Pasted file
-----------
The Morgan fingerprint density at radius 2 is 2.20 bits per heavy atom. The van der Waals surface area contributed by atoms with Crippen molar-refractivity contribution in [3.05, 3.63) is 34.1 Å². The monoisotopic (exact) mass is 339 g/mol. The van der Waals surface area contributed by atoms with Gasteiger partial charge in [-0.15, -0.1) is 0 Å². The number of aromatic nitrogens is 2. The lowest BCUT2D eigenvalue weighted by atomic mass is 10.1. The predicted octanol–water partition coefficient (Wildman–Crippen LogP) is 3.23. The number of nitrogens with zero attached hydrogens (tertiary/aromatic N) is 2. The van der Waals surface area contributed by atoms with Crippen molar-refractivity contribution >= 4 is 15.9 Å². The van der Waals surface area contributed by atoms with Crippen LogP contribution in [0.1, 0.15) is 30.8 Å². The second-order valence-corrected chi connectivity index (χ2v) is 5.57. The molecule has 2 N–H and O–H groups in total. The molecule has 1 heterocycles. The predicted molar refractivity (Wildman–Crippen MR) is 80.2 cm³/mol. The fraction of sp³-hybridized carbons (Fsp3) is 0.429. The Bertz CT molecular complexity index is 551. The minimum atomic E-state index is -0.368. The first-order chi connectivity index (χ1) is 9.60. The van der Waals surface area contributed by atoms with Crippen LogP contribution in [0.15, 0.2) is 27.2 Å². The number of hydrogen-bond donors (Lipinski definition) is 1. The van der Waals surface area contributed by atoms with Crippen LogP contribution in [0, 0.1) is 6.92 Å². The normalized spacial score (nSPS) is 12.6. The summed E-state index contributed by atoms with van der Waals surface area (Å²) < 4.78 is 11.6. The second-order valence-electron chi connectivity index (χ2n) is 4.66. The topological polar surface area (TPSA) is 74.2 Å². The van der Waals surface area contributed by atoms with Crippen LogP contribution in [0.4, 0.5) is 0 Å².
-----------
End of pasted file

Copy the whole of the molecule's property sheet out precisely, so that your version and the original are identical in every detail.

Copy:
The Morgan fingerprint density at radius 2 is 2.20 bits per heavy atom. The van der Waals surface area contributed by atoms with Crippen molar-refractivity contribution in [3.05, 3.63) is 34.1 Å². The monoisotopic (exact) mass is 339 g/mol. The van der Waals surface area contributed by atoms with Gasteiger partial charge in [-0.15, -0.1) is 0 Å². The number of aromatic nitrogens is 2. The lowest BCUT2D eigenvalue weighted by atomic mass is 10.1. The predicted octanol–water partition coefficient (Wildman–Crippen LogP) is 3.23. The number of nitrogens with zero attached hydrogens (tertiary/aromatic N) is 2. The van der Waals surface area contributed by atoms with Crippen molar-refractivity contribution >= 4 is 15.9 Å². The van der Waals surface area contributed by atoms with Crippen LogP contribution in [0.1, 0.15) is 30.8 Å². The second-order valence-corrected chi connectivity index (χ2v) is 5.57. The molecule has 2 N–H and O–H groups in total. The molecule has 1 heterocycles. The predicted molar refractivity (Wildman–Crippen MR) is 80.2 cm³/mol. The fraction of sp³-hybridized carbons (Fsp3) is 0.429. The Bertz CT molecular complexity index is 551. The minimum atomic E-state index is -0.368. The first-order chi connectivity index (χ1) is 9.60. The van der Waals surface area contributed by atoms with Crippen LogP contribution in [0.15, 0.2) is 27.2 Å². The number of hydrogen-bond donors (Lipinski definition) is 1. The van der Waals surface area contributed by atoms with Crippen LogP contribution in [0, 0.1) is 6.92 Å². The normalized spacial score (nSPS) is 12.6. The summed E-state index contributed by atoms with van der Waals surface area (Å²) < 4.78 is 11.6. The second-order valence-electron chi connectivity index (χ2n) is 4.66. The topological polar surface area (TPSA) is 74.2 Å². The van der Waals surface area contributed by atoms with Crippen LogP contribution in [0.4, 0.5) is 0 Å².